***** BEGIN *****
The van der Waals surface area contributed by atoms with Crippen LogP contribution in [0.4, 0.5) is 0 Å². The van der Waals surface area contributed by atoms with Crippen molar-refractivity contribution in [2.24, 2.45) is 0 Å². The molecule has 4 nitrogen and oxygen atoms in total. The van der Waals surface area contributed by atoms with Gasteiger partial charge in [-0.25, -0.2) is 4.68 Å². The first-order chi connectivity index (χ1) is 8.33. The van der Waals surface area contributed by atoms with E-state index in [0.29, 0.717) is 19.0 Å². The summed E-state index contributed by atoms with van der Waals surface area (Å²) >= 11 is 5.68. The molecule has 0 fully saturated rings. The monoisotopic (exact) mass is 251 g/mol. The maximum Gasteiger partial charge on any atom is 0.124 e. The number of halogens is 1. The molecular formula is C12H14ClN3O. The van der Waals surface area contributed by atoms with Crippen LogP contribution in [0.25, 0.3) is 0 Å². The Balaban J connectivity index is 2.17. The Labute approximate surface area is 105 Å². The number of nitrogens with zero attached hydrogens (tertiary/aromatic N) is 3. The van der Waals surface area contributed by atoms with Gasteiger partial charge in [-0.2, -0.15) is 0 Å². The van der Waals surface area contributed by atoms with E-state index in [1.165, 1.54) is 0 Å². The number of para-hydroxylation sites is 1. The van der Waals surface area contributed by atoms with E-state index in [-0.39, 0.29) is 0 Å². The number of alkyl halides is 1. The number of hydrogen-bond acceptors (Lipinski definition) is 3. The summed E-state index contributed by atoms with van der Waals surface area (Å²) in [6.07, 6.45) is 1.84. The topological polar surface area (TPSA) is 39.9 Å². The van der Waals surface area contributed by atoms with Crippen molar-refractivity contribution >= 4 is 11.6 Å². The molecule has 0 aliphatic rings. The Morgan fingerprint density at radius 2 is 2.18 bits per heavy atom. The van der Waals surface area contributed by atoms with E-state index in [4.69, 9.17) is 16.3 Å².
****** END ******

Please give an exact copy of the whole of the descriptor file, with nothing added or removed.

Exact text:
The van der Waals surface area contributed by atoms with Crippen LogP contribution in [0.4, 0.5) is 0 Å². The van der Waals surface area contributed by atoms with Crippen molar-refractivity contribution in [2.24, 2.45) is 0 Å². The molecule has 4 nitrogen and oxygen atoms in total. The van der Waals surface area contributed by atoms with Gasteiger partial charge in [-0.25, -0.2) is 4.68 Å². The first-order chi connectivity index (χ1) is 8.33. The van der Waals surface area contributed by atoms with E-state index in [0.29, 0.717) is 19.0 Å². The summed E-state index contributed by atoms with van der Waals surface area (Å²) >= 11 is 5.68. The molecule has 0 fully saturated rings. The monoisotopic (exact) mass is 251 g/mol. The maximum Gasteiger partial charge on any atom is 0.124 e. The number of halogens is 1. The molecular formula is C12H14ClN3O. The van der Waals surface area contributed by atoms with Crippen LogP contribution in [0.25, 0.3) is 0 Å². The Balaban J connectivity index is 2.17. The Labute approximate surface area is 105 Å². The number of nitrogens with zero attached hydrogens (tertiary/aromatic N) is 3. The van der Waals surface area contributed by atoms with Gasteiger partial charge in [-0.2, -0.15) is 0 Å². The van der Waals surface area contributed by atoms with E-state index in [1.165, 1.54) is 0 Å². The number of para-hydroxylation sites is 1. The van der Waals surface area contributed by atoms with E-state index in [-0.39, 0.29) is 0 Å². The number of alkyl halides is 1. The number of hydrogen-bond acceptors (Lipinski definition) is 3. The summed E-state index contributed by atoms with van der Waals surface area (Å²) in [6.07, 6.45) is 1.84. The topological polar surface area (TPSA) is 39.9 Å². The van der Waals surface area contributed by atoms with Crippen molar-refractivity contribution >= 4 is 11.6 Å². The molecule has 0 aliphatic rings. The Morgan fingerprint density at radius 2 is 2.18 bits per heavy atom. The van der Waals surface area contributed by atoms with E-state index in [4.69, 9.17) is 16.3 Å².